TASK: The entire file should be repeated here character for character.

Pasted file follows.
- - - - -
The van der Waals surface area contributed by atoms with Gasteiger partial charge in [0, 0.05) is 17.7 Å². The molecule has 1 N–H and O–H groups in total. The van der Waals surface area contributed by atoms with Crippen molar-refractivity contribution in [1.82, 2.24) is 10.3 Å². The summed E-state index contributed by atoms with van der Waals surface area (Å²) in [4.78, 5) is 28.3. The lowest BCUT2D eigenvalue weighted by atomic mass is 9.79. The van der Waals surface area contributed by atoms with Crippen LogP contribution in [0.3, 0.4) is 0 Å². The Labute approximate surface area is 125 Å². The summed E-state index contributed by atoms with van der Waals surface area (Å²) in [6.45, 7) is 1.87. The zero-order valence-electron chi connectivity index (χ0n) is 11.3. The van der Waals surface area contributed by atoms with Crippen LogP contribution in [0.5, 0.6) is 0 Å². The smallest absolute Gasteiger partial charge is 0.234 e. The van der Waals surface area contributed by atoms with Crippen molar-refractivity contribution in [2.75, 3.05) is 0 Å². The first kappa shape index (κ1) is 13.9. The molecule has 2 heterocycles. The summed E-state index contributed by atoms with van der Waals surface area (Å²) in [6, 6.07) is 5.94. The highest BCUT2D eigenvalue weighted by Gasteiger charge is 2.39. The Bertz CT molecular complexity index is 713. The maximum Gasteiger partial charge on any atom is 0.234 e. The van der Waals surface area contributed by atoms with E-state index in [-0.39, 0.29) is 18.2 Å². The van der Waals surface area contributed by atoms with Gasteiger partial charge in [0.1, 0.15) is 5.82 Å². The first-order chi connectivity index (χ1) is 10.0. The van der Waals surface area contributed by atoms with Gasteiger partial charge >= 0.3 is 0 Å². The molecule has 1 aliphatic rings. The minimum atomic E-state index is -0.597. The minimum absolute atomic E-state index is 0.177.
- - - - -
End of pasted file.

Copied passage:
The van der Waals surface area contributed by atoms with Gasteiger partial charge in [0, 0.05) is 17.7 Å². The molecule has 1 N–H and O–H groups in total. The van der Waals surface area contributed by atoms with Crippen molar-refractivity contribution in [1.82, 2.24) is 10.3 Å². The summed E-state index contributed by atoms with van der Waals surface area (Å²) in [4.78, 5) is 28.3. The lowest BCUT2D eigenvalue weighted by atomic mass is 9.79. The van der Waals surface area contributed by atoms with Crippen LogP contribution in [0.3, 0.4) is 0 Å². The Labute approximate surface area is 125 Å². The summed E-state index contributed by atoms with van der Waals surface area (Å²) in [6.45, 7) is 1.87. The zero-order valence-electron chi connectivity index (χ0n) is 11.3. The van der Waals surface area contributed by atoms with Crippen LogP contribution in [0.5, 0.6) is 0 Å². The smallest absolute Gasteiger partial charge is 0.234 e. The van der Waals surface area contributed by atoms with Crippen molar-refractivity contribution in [2.75, 3.05) is 0 Å². The first kappa shape index (κ1) is 13.9. The molecule has 2 heterocycles. The summed E-state index contributed by atoms with van der Waals surface area (Å²) in [6, 6.07) is 5.94. The highest BCUT2D eigenvalue weighted by Gasteiger charge is 2.39. The Bertz CT molecular complexity index is 713. The maximum Gasteiger partial charge on any atom is 0.234 e. The van der Waals surface area contributed by atoms with E-state index in [-0.39, 0.29) is 18.2 Å². The van der Waals surface area contributed by atoms with Gasteiger partial charge in [0.1, 0.15) is 5.82 Å². The first-order chi connectivity index (χ1) is 10.0. The van der Waals surface area contributed by atoms with Gasteiger partial charge >= 0.3 is 0 Å². The molecule has 1 aliphatic rings. The minimum atomic E-state index is -0.597. The minimum absolute atomic E-state index is 0.177.